Skip to Content

AB InBev-SABMiller Deal Faces Setback in South Africa

Bottles of Budweiser beer sit on display at a pub in HornchuBottles of Budweiser beer sit on display at a pub in Hornchu
Bottles of Budweiser beer sit on display.Photograph by Chris Ratcliffe — Bloomberg/Getty Images

Anheuser-Busch InBev’s planned $106 billion acquisition of London-based SABMiller hit a roadblock in South Africa, where regulators there need more time to sign off on the “Mega Beer” merger.

Bloomberg has reported the South Africa’s Competition Commission will miss a deadline this week to complete its probe of the proposed merger, thus resulting in a probe that will take more time before AB InBev (BUD) gets local approval for a deal that will combine the world’s two largest brewers.

For the deal to go through, AB InBev is aiming to win over regulators in several markets, most notably the U.S. and China where divestitures are needed to win government approval for a merger that will result in a massive producer generating about one out of every three beers made globally.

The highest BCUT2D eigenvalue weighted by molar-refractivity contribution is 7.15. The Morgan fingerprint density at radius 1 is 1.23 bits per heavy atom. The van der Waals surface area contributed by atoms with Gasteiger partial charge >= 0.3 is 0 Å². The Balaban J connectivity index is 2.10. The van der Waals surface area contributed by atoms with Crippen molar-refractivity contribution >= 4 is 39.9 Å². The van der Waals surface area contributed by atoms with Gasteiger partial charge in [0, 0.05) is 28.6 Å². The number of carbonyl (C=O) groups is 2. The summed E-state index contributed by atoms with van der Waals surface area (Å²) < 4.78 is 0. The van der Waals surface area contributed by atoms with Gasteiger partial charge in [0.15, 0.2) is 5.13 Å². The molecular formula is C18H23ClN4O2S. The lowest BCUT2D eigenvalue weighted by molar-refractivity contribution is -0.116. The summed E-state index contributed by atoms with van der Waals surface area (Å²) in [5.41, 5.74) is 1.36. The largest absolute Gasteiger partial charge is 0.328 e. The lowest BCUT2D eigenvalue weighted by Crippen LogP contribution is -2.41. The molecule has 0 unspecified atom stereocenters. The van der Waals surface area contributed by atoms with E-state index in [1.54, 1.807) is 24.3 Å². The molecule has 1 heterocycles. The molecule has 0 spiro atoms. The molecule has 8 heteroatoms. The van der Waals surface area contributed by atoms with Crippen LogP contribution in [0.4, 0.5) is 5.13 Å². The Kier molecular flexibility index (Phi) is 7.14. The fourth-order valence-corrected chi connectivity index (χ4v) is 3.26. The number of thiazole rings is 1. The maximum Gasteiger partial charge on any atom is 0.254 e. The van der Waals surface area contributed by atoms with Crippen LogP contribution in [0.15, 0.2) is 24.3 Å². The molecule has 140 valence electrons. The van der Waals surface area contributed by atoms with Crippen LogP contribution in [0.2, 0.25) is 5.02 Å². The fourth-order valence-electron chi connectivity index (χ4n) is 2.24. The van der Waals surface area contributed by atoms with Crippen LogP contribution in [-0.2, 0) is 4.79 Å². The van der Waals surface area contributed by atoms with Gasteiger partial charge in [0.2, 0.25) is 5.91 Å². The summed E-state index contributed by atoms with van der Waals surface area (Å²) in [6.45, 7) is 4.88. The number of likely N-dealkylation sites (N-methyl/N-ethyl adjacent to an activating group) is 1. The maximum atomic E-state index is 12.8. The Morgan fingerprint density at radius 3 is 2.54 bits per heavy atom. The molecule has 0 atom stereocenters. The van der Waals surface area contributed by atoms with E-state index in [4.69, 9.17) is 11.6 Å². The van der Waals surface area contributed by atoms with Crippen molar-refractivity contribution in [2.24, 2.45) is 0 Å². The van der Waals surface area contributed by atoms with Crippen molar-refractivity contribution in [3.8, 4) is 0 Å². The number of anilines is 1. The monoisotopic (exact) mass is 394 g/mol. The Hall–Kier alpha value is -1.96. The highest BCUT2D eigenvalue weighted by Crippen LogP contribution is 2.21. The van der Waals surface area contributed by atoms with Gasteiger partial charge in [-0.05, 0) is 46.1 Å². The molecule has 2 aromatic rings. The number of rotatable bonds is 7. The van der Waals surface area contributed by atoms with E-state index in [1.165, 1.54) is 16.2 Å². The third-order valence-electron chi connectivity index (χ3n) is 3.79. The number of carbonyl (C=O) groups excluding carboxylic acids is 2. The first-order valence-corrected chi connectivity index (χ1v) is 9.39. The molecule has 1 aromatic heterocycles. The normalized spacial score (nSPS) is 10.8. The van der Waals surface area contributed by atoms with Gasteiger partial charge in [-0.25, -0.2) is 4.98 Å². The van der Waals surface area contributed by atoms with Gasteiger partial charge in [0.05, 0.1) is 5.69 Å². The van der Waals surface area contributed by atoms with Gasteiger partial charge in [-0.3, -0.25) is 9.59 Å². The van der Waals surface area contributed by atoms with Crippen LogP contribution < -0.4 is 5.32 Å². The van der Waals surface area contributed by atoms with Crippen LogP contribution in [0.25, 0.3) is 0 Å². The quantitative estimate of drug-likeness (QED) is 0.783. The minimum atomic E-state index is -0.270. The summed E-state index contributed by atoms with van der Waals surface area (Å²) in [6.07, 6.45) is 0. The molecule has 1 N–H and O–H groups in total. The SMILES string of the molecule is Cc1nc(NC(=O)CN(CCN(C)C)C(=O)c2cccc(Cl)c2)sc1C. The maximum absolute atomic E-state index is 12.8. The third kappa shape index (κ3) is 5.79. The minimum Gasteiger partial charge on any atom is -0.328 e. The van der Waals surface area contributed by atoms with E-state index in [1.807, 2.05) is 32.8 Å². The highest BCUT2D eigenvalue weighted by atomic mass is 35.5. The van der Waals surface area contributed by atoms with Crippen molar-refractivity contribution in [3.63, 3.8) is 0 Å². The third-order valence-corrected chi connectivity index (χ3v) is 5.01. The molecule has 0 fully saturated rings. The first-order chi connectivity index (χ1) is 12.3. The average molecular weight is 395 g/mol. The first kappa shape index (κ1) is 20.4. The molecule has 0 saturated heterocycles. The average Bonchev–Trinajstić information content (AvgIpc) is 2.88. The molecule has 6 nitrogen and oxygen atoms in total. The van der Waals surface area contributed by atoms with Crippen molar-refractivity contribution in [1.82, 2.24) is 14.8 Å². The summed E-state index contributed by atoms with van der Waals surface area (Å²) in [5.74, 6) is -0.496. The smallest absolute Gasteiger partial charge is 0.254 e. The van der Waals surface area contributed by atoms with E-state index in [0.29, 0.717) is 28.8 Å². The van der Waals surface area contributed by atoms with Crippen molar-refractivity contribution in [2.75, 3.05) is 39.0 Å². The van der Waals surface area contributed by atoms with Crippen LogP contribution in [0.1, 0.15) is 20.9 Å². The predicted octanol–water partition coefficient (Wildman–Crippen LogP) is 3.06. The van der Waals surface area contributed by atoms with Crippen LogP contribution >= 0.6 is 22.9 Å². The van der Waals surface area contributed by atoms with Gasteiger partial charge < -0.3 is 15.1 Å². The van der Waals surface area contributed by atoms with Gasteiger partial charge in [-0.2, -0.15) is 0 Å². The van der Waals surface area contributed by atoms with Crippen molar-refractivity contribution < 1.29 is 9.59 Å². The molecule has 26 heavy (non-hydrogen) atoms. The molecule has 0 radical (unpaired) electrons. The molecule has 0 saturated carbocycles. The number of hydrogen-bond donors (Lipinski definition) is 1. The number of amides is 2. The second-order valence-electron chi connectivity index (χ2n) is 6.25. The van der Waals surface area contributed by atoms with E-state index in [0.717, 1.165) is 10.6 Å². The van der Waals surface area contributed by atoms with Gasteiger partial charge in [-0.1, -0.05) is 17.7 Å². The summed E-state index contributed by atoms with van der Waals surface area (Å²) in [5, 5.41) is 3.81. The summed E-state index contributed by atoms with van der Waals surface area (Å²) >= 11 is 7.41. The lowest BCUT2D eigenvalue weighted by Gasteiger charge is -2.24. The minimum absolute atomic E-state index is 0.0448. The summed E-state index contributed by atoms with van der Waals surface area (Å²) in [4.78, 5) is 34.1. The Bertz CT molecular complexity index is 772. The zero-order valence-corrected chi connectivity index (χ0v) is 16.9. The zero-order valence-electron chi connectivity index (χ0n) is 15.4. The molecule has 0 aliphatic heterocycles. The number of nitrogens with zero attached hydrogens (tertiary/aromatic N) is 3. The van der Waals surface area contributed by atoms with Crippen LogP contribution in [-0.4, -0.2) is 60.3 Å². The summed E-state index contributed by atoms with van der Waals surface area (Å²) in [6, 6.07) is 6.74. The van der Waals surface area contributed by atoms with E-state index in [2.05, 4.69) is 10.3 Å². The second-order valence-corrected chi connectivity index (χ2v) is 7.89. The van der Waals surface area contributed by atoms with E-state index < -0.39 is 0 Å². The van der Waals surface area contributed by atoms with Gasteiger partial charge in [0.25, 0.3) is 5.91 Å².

But for South Africa the deal is also important. SABMiller’s South African Breweries was founded in 1895 and is the nation’s largest brewer and leading distributor of beer and soda. It operates seven breweries across the nation as well as hop production company and other beer-related farming assets.

To win approval in the U.S. and China – the two markets analysts most fretted about – AB InBev has announced separate deals to potentially sail past antitrust worries. In November, AB InBev agreed to sell the 50% stake that SABMiller owns in MillerCoors to Molson Coors (TAP-A) in a $12 billion transaction, while in March, it agreed to sell SABMiller’s stake in a Chinese brewer for $1.6 billion. Both of those deals are contingent to the successful closing of the bigger SABMiller deal.